Furthermore, when people are trained in the proper use of nasally administered rescue treatments and confident in training others, they – and those around them – are better prepared for a potential emergency.
Combatting the global opioid overdose epidemic remains an urgent public health priority worldwide. Making life-saving treatments more readily available is critical in addressing the crisis, as these treatments can play a crucial role in preventing deaths from opioid overdose or misuse.
Furthermore, training the public in the use of nasally administered rescue treatments, such as naloxone, is critical. But if that life-saving drug is not on hand in an emergency, that training cannot be acted upon. This lack of access to these drugs creates a secondary problem: ensuring naloxone is in the right hands and in the right communities.
As with all products that place the burden of administration in the hands of the user, proper training and onboarding helps to build user confidence, which in the rescue therapy setting can be a crucial factor. A training kit that includes a resettable demonstration device – precisely as is included in the Noble training kit for Aptar Pharma’s Unidose device – can help to ensure a high level of user confidence in what will be unscheduled, stressful and potentially life-threatening circumstances.
Minimal access to naloxone is a barrier to mitigating the often-deadly impact of opioid overdoses as well. In most countries, access is limited to HCPs and, even then, that access can still be inadequate. Recently, the UK, Canada, Australia, Italy and others have made these drugs available over the counter. While this is a powerful first step, it means training becomes even more essential to ensure that users accessing these over-the-counter drugs are prepared to properly administer them.1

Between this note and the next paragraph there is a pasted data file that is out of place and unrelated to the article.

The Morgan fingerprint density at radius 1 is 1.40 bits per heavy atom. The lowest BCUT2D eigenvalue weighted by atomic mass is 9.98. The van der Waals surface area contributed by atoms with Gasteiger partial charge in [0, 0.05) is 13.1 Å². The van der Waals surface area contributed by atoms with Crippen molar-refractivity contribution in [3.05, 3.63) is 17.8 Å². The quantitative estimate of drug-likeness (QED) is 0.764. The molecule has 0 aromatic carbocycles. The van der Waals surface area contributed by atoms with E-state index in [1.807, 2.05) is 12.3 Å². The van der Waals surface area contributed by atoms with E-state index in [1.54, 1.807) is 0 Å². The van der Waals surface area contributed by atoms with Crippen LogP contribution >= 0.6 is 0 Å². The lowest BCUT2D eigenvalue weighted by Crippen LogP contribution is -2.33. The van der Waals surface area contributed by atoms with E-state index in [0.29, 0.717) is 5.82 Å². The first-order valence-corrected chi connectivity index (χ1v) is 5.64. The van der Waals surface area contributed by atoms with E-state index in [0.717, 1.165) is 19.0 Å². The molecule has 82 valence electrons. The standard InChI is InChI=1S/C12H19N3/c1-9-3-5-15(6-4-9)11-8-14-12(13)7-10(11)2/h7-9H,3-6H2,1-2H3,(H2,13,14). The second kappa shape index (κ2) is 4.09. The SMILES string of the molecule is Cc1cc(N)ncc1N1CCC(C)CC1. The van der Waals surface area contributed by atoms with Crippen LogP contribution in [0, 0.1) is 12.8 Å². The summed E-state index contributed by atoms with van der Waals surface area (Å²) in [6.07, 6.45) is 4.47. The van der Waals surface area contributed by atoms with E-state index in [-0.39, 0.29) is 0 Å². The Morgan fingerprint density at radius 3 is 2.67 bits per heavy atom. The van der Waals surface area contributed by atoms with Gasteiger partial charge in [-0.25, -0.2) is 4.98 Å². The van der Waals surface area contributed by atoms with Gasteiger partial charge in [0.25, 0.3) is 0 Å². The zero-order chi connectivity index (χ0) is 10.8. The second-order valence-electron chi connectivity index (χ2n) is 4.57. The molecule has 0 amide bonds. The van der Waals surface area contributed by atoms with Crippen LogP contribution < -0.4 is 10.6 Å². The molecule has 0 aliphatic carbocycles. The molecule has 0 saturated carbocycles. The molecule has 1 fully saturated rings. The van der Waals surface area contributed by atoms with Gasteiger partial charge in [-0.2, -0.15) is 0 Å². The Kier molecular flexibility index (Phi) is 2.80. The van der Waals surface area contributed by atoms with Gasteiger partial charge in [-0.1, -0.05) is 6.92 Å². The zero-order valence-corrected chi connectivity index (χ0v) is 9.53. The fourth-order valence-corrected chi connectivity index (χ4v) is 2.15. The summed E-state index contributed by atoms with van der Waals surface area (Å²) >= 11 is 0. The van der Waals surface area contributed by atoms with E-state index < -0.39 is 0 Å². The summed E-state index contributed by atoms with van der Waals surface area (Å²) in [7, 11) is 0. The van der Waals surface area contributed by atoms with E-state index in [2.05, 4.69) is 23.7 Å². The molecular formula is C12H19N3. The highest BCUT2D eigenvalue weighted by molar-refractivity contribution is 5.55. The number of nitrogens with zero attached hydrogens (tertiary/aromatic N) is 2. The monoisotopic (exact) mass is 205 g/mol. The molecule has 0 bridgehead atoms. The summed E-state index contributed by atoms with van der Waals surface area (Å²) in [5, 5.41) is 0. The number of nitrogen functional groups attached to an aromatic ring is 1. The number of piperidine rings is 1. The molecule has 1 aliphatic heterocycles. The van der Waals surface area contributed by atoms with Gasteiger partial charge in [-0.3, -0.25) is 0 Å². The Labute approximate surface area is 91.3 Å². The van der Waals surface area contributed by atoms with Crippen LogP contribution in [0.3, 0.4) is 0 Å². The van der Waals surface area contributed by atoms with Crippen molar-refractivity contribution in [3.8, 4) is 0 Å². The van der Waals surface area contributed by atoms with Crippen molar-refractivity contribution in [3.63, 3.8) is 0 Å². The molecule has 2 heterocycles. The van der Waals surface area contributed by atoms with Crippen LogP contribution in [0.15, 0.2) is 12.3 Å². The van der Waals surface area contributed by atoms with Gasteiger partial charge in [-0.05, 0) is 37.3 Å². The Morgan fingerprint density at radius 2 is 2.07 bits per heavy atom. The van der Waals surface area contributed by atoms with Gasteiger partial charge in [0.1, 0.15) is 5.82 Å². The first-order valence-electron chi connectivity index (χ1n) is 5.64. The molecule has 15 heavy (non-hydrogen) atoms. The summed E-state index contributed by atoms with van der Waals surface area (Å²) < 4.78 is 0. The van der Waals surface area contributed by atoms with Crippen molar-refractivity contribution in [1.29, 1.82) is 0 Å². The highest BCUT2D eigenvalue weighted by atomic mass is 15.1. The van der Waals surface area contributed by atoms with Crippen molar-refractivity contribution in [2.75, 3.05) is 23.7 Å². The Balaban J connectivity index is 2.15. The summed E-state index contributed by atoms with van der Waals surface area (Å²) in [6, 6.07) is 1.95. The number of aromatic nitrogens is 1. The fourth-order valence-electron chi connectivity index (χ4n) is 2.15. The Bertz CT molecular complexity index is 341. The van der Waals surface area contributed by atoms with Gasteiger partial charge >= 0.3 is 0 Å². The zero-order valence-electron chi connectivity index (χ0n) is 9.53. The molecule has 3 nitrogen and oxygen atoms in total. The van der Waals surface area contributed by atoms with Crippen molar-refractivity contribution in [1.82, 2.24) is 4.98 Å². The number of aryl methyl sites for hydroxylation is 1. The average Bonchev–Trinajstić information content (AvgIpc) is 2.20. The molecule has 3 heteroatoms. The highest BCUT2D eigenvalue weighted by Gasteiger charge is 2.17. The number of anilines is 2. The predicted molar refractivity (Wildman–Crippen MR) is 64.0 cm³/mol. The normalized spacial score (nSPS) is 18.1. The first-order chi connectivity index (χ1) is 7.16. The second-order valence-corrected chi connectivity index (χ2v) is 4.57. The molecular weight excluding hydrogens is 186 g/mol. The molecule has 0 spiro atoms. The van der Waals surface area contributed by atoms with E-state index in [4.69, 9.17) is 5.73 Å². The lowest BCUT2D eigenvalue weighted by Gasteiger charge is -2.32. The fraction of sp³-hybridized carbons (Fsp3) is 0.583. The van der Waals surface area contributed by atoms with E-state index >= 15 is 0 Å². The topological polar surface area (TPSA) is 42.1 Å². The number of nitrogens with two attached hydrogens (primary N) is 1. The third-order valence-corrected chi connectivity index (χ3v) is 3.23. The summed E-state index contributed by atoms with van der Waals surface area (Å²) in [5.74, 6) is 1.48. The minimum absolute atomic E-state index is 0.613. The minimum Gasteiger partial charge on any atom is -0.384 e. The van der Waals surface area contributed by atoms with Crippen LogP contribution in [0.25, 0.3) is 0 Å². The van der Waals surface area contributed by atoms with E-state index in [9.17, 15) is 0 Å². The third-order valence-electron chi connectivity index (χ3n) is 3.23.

Nasally administered rescue treatments, such as those delivered using Aptar Pharma’s Unidose system, are critical contributors to helping solve the global opioid crisis. When combined with Noble’s Unidose training kit, people at high risk of an overdose can train and prepare their care network in the proper administration of the life-saving drug. In the best-case scenario, the rescue drug will never be used; however, should a situation arise where it must be, users should feel confident in administering it to save a life – which begins with simply understanding how to use the drug delivery device quickly and effectively.
- “Opioid Overdose”. The World Health Organization, August 2020.
- Alho H et al, “Opioid-Related Deaths in Europe: Strategies for a Comprehensive Approach to Address a Major Public Health Concern”. Int J Drug Policy, 2020, Vol 76, 102616.
- “Opioid Crisis: Status of Public Health Emergency Authorities”. US Government Accountability Office, Sept 2018.
- “Opioid Overdose Crisis”. National Institute on Drug Abuse, 2021.
- “Information about Naloxone.” US FDA, Dec 2020.
- “Statement on Continued Efforts to Increase Availability of All Forms of Naloxone to Help Reduce Opioid Overdose Deaths”. US FDA, Sept 2019.
- “Italy’s Take-Home Message for the US”. Global Health NOW, Oct 2019.
- “Naloxone: The Opioid Reversal Drug that Saves Lives”. US Department of Health and Human Services, 2018.
- Masci J, “The Importance of Training and Onboarding for Intranasal Rescue Therapies”. ONdrugDelivery, Issue 106 (Apr 2020), pp 68–72.